North Richmond Urban Nature Loop Point of Interest #19
We have arrived at the final stop of our route, the fish passage on Wildcat Creek. This is a very important part of the ecosystem, as it is supposed to allow fish to migrate from this creek to the ocean safely. Here, we will learn about the importance of fish migration from the creek to the ocean and the reasons this fish passage has failed the aquatic creatures of Wildcat Creek.
Before people started to manipulate water in California, these creeks and rivers had many fish in them. Historically, anadromous species (fish that migrate from freshwater rivers to the ocean and then migrate back to spawn in the stream where they were born), such as the now-endangered California Steelhead Trout and Chinook Salmon, used these waterways. These fish species were an important food source for the indigenous Lisjan people. Steelhead and Salmon lay eggs upstream, and after the eggs hatch, the fish swim to the ocean where they live most of their lives. Once the fish are mature enough to lay eggs, they swim upstream to return to their hatching location, to lay new eggs, and the cycle starts over.
Today, many barriers exist in creeks, creating a situation in which fish cannot swim upstream. For example, the fish cannot swim up concrete-paved creek beds, when there isn’t a well-defined channel, or when the flows are too low. As nearly all creeks and rivers in California have dams, fish have no chance of returning to their original hatching locations.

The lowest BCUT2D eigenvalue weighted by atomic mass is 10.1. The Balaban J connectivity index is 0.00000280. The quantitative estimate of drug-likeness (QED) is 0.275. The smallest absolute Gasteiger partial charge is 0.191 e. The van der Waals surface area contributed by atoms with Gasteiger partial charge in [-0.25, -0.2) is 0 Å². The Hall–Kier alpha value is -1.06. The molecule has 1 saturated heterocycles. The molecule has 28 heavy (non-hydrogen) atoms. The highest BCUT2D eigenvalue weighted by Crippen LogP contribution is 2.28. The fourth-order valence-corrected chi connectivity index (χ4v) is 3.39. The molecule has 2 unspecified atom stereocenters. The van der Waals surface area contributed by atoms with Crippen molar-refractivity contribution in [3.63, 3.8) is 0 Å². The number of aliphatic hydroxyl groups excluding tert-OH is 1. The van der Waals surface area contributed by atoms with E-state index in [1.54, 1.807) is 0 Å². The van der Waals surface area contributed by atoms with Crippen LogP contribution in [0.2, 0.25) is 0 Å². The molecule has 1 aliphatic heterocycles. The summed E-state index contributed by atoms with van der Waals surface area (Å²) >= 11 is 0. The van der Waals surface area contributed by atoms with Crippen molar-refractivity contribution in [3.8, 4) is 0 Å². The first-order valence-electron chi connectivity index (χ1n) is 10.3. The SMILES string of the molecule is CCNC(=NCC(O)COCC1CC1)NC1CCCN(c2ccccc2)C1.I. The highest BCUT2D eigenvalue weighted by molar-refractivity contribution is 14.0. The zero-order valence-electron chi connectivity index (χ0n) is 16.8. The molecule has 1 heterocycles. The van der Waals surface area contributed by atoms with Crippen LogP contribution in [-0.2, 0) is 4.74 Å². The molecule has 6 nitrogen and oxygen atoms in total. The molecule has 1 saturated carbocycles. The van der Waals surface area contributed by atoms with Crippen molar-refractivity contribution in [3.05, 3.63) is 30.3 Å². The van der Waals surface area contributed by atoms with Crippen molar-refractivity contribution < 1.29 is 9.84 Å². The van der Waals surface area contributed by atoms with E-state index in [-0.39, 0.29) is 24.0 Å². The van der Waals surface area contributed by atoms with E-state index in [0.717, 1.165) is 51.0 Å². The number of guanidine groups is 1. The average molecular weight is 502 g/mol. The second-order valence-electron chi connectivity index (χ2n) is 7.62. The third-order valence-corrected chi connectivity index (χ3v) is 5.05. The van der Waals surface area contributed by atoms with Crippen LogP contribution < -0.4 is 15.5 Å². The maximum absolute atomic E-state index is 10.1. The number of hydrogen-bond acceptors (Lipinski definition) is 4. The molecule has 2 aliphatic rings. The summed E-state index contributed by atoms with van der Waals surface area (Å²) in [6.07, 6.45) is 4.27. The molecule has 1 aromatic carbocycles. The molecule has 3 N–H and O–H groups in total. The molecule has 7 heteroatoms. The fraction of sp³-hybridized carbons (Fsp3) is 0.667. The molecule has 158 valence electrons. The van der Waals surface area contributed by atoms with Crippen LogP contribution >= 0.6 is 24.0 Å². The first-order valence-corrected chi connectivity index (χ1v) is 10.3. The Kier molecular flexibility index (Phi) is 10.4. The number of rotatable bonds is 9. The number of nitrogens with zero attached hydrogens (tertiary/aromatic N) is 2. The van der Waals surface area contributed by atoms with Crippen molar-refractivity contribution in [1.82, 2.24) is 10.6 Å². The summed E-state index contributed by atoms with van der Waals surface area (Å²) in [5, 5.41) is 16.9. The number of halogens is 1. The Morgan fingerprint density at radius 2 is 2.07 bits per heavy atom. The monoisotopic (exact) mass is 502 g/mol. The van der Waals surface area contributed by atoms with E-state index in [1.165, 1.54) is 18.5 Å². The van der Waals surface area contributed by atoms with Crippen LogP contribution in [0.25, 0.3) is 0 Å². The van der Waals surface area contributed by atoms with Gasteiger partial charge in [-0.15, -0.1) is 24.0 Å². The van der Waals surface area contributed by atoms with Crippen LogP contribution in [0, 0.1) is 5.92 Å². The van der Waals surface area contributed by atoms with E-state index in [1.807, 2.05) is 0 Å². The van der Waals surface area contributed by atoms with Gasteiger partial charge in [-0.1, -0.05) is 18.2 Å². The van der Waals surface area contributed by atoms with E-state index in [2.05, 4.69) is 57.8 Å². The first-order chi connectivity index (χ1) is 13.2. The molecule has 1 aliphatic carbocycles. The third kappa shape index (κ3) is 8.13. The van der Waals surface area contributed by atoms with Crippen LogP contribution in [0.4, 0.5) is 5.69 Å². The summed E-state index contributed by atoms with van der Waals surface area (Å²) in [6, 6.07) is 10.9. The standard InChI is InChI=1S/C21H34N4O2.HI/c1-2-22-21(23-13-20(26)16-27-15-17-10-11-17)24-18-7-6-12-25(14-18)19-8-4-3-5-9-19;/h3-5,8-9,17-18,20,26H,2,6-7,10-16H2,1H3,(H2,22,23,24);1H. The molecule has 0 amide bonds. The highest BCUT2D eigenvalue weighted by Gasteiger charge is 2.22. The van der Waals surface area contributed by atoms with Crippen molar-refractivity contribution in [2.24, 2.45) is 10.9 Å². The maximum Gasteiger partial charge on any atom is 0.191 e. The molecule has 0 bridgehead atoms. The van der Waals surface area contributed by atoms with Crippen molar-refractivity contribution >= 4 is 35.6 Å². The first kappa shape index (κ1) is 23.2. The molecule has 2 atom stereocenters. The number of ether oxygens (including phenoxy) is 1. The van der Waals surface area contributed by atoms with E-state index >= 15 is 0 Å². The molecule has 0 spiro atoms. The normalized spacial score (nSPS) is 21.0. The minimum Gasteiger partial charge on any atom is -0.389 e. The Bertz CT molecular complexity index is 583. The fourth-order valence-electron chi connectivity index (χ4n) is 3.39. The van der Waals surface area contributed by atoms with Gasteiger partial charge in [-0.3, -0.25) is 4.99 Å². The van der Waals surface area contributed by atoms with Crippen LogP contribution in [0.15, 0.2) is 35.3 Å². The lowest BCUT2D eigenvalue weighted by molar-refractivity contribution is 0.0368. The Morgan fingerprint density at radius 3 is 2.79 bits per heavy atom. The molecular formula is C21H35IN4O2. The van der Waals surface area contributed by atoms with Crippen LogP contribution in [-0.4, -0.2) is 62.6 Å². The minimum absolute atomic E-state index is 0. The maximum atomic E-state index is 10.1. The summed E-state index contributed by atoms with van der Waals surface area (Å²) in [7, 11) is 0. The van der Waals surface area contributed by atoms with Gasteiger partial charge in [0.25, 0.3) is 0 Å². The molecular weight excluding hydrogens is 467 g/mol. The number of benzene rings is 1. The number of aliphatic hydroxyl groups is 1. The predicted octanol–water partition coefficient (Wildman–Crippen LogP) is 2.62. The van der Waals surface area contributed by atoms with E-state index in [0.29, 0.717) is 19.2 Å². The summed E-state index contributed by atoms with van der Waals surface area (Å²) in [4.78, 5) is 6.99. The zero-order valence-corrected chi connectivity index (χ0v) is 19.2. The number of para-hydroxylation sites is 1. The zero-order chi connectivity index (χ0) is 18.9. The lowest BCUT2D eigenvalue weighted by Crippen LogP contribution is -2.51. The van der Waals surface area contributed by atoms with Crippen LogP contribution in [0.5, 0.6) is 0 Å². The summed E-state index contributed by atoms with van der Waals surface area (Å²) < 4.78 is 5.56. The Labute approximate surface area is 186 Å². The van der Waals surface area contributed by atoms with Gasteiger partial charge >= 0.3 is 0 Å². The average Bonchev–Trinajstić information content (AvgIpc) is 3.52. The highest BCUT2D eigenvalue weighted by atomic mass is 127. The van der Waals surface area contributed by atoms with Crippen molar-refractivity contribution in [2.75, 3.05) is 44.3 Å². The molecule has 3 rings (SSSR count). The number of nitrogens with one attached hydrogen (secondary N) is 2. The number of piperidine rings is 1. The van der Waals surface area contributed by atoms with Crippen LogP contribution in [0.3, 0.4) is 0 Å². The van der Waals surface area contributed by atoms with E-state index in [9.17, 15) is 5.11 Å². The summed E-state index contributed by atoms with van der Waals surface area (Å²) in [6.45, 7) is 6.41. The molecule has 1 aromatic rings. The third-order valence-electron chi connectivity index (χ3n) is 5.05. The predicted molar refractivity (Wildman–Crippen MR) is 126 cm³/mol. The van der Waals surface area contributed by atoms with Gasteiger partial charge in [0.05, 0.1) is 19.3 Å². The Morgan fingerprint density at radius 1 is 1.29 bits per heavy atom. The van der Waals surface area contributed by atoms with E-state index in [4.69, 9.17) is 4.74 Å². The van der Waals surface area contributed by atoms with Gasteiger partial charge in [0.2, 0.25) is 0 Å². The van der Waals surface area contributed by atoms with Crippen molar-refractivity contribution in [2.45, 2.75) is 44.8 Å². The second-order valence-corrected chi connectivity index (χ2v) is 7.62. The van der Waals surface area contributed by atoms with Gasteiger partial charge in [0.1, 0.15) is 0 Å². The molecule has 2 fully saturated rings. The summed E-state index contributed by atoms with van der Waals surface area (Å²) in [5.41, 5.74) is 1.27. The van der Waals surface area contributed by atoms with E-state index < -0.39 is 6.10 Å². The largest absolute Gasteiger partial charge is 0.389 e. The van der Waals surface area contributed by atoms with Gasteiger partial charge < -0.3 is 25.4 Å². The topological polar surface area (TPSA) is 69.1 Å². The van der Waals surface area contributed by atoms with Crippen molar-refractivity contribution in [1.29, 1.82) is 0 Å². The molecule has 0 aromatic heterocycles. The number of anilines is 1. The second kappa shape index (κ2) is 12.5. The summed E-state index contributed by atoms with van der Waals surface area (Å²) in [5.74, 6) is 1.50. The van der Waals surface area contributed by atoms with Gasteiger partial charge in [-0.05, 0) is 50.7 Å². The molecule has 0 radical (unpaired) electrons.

To build the railway track above this part of the creek, a bridge was built that included paving the creek bed in concrete, which is unpassable for fish. In the 1980s, an effort was made to build a ‘fish passage’ in this location – a series of baffles that imitate the natural conditions in which fish swim upstream. The design was unsuccessful as it was quickly filled with sediments and trash. The photos above show what the original fish passage really looks like, after cleaning it in 2007.
The Watershed Project is now working with other organizations: hydrologists from FlowWest engineers, designers from Mithun, advocates from Trout Unlimited, and the Contra Costa County Flood Control District to create a new design for the fish passage.
The Watershed Project is working with community members to identify community needs and wants to improve community amenities and access to the creek and nature around it. Some design ideas for what this area can look like, with trails, parks, and areas for gathering and seating are presented in the photos above.